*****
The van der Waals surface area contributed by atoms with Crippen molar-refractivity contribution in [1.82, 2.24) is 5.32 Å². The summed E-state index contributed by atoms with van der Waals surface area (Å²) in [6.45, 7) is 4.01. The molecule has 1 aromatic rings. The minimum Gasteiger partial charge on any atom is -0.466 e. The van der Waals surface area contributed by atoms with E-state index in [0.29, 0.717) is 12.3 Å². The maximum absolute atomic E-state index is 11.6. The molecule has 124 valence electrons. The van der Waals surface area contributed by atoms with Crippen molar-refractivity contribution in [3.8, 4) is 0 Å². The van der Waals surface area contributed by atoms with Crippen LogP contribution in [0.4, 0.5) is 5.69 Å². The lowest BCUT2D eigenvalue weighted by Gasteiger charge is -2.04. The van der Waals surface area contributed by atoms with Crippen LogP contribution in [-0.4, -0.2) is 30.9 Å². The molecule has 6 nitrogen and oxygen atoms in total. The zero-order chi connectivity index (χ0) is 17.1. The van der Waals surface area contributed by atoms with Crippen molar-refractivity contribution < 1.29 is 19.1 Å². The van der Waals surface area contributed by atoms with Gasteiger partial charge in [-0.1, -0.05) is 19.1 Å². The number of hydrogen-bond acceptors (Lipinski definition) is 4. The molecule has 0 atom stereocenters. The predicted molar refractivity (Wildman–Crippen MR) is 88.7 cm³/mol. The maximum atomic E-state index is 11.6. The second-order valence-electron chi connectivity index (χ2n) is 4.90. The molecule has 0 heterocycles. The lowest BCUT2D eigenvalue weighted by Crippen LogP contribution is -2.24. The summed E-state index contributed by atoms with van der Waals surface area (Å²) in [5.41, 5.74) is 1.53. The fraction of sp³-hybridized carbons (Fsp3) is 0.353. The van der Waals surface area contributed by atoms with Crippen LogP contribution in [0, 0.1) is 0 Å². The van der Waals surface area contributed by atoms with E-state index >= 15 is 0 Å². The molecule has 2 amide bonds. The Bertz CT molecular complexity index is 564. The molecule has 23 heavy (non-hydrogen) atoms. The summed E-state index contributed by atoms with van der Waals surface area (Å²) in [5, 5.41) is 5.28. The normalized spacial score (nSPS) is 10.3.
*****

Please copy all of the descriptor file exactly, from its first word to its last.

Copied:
The van der Waals surface area contributed by atoms with Crippen molar-refractivity contribution in [1.82, 2.24) is 5.32 Å². The summed E-state index contributed by atoms with van der Waals surface area (Å²) in [6.45, 7) is 4.01. The molecule has 1 aromatic rings. The minimum Gasteiger partial charge on any atom is -0.466 e. The van der Waals surface area contributed by atoms with E-state index in [0.29, 0.717) is 12.3 Å². The maximum absolute atomic E-state index is 11.6. The molecule has 124 valence electrons. The van der Waals surface area contributed by atoms with Crippen molar-refractivity contribution in [3.8, 4) is 0 Å². The van der Waals surface area contributed by atoms with Crippen LogP contribution in [0.4, 0.5) is 5.69 Å². The lowest BCUT2D eigenvalue weighted by Gasteiger charge is -2.04. The van der Waals surface area contributed by atoms with Crippen LogP contribution in [-0.4, -0.2) is 30.9 Å². The molecule has 6 nitrogen and oxygen atoms in total. The zero-order chi connectivity index (χ0) is 17.1. The van der Waals surface area contributed by atoms with Crippen molar-refractivity contribution < 1.29 is 19.1 Å². The van der Waals surface area contributed by atoms with Gasteiger partial charge in [-0.1, -0.05) is 19.1 Å². The number of hydrogen-bond acceptors (Lipinski definition) is 4. The molecule has 0 atom stereocenters. The predicted molar refractivity (Wildman–Crippen MR) is 88.7 cm³/mol. The maximum atomic E-state index is 11.6. The second-order valence-electron chi connectivity index (χ2n) is 4.90. The molecule has 0 heterocycles. The lowest BCUT2D eigenvalue weighted by Crippen LogP contribution is -2.24. The summed E-state index contributed by atoms with van der Waals surface area (Å²) in [5.41, 5.74) is 1.53. The fraction of sp³-hybridized carbons (Fsp3) is 0.353. The van der Waals surface area contributed by atoms with Crippen LogP contribution in [0, 0.1) is 0 Å². The van der Waals surface area contributed by atoms with E-state index >= 15 is 0 Å². The molecule has 2 amide bonds. The Bertz CT molecular complexity index is 564. The molecule has 23 heavy (non-hydrogen) atoms. The summed E-state index contributed by atoms with van der Waals surface area (Å²) in [5, 5.41) is 5.28. The normalized spacial score (nSPS) is 10.3.